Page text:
Academic journal article Canadian Journal of Administrative Sciences

An Analytic Hierarchy Framework for Evaluating Balanced Scorecards of Healthcare Organizations

Academic journal article Canadian Journal of Administrative Sciences

An Analytic Hierarchy Framework for Evaluating Balanced Scorecards of Healthcare Organizations

Article excerpt

Abstract

Healthcare organizations have been operating in a turbulent environment for years. Pressures from the government and competition as well as escalating costs have driven administrators to search for effective management tools. Balanced scorecard (BSC), a strategic management system, has been implemented in business organizations with success and is gaining acceptance in the not-for-profit and healthcare sectors. Despite potential benefits, there are challenges for implementers of BSC such as judgment biases, information overload, and the synthesis of information. This paper proposes to apply the analytic hierarchy process (AHP) to hospital scorecards in performance assessment. Although AHP could be a time-consuming exercise, it allows participative input in determining a comprehensive measure for comparing performance of healthcare organizations.

JEL classifications: M41, M49

Keywords: hospital scorecard, analytic hierarchy process

Résumé

Depuis des années, les organisations de soins de santé évoluent dans un environnement difficile. Les pressions gouvernementales, la concurrence et l'envolée des coûts poussent les administrateurs à rechercher des outils de gestion plus efficaces. C'est dans ce cadre que le Tableau de bord équilibré (BSC) a été mis en oeuvre. Malgré ses avantages potentiels, le BSC bute sur certains problèmes dont la partialité des jugements, l'excès, et la synthèse des informations. Cette étude applique la méthode de la hiérarchie multicritère aux tableaux de bords des hôpitaux dans la gestion de la performance. Même si l'application de cette méthode peut s'avérer chronophage, elle permet de déterminer une mesure d'ensemble pour la comparaison de la performance des organisations de soins de santé.

Mots-clés : tableaux de bords des hôpitaux, méthode de la hiérarchie multicritère

Administrators of healthcare organizations in Canada continuously face the challenge of escalating healthcare costs as well as increased pressure from the public and governments to control costs while maintaining quality of care. Although the healthcare system is publicly funded in Canada, in recent years both the federal and provincial governments have reduced their funding to healthcare organizations and mandated the mergers of healthcare organizations through restructuring initiatives. To cope with the astronomical increase in healthcare costs, some provincial governments are evaluating the alternative of a two-tiered healthcare system: the current publicly funded system alongside private for-profit organizations providing healthcare services. This uncertainty of funding creates turbulence for the operating environment as Canadian healthcare organizations not only have to deal with the increasing pressure from the government to manage efficiently and effectively, but also operate in a market with increasing competition from for-profit healthcare providers.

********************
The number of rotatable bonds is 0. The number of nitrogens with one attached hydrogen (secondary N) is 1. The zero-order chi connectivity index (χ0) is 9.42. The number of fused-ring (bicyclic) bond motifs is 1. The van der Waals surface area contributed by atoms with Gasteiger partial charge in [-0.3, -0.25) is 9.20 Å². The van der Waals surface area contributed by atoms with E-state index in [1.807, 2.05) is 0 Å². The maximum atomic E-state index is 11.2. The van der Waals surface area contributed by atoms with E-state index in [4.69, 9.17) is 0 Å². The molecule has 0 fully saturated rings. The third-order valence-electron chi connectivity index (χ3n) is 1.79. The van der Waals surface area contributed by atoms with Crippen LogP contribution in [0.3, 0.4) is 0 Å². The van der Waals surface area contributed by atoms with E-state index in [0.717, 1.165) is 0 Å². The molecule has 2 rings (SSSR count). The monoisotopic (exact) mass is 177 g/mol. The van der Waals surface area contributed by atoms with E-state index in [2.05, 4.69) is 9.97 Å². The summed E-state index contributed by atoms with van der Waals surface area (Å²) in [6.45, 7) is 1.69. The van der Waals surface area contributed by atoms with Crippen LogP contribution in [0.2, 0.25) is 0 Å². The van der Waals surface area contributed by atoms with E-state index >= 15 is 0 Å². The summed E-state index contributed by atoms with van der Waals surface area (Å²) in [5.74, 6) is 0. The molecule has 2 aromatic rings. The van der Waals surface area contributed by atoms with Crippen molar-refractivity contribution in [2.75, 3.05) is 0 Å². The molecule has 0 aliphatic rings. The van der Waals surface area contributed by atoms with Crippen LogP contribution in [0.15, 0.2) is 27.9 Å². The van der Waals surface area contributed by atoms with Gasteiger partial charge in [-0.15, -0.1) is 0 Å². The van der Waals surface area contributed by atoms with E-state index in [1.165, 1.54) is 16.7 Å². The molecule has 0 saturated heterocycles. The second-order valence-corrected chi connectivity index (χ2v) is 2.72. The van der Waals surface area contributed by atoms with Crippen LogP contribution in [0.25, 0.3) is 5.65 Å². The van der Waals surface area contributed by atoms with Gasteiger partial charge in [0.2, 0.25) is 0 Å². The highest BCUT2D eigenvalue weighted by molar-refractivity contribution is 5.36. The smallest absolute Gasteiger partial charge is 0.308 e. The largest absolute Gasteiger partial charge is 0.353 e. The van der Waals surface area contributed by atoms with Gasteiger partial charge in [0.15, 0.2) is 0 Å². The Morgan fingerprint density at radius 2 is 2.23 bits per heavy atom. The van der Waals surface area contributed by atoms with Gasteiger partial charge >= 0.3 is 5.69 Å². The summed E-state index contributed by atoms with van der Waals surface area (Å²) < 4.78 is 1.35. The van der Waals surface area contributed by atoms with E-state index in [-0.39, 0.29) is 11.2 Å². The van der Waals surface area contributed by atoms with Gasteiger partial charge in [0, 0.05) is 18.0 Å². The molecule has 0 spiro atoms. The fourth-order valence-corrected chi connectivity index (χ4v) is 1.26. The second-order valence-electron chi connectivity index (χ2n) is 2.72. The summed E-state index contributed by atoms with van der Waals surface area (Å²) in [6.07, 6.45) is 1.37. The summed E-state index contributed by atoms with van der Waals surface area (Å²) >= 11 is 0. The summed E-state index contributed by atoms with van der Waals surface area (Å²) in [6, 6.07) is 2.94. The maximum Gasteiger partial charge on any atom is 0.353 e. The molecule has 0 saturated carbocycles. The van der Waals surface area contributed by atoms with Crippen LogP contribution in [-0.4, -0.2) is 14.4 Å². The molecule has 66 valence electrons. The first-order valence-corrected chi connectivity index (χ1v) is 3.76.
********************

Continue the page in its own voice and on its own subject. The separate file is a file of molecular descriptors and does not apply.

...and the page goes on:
Pressures like these are not new to companies in the for-profit sectors, especially in the last decade of increased global competition. Many companies have been successful in responding to the increasingly competitive environment by undergoing fundamental changes in their ways of doing business. A team-based process-oriented management approach, where the customer is the first and foremost priority, and which views the entire organization holistically rather than as a number of disjointed business units (Hammer and Champy, 1993), has evolved. Given the magnitude of the organizational changes, there is a need for performance measures to gauge progress towards organizational goals, to provide feedback on efforts for continuing improvement, and to guide the transformation through successive stages. Many business organizations have found the balanced scorecard to be a valuable tool in performance and strategic management (Maisel, 1992; Hoffecker and Goldenberg, 1994; Kaplan, 1994; Kaplan and Norton, 1996a; 1996b; 1996c; 2001c; Fonville and Carr, 2001; Gumbus and Lyron, 2002). …

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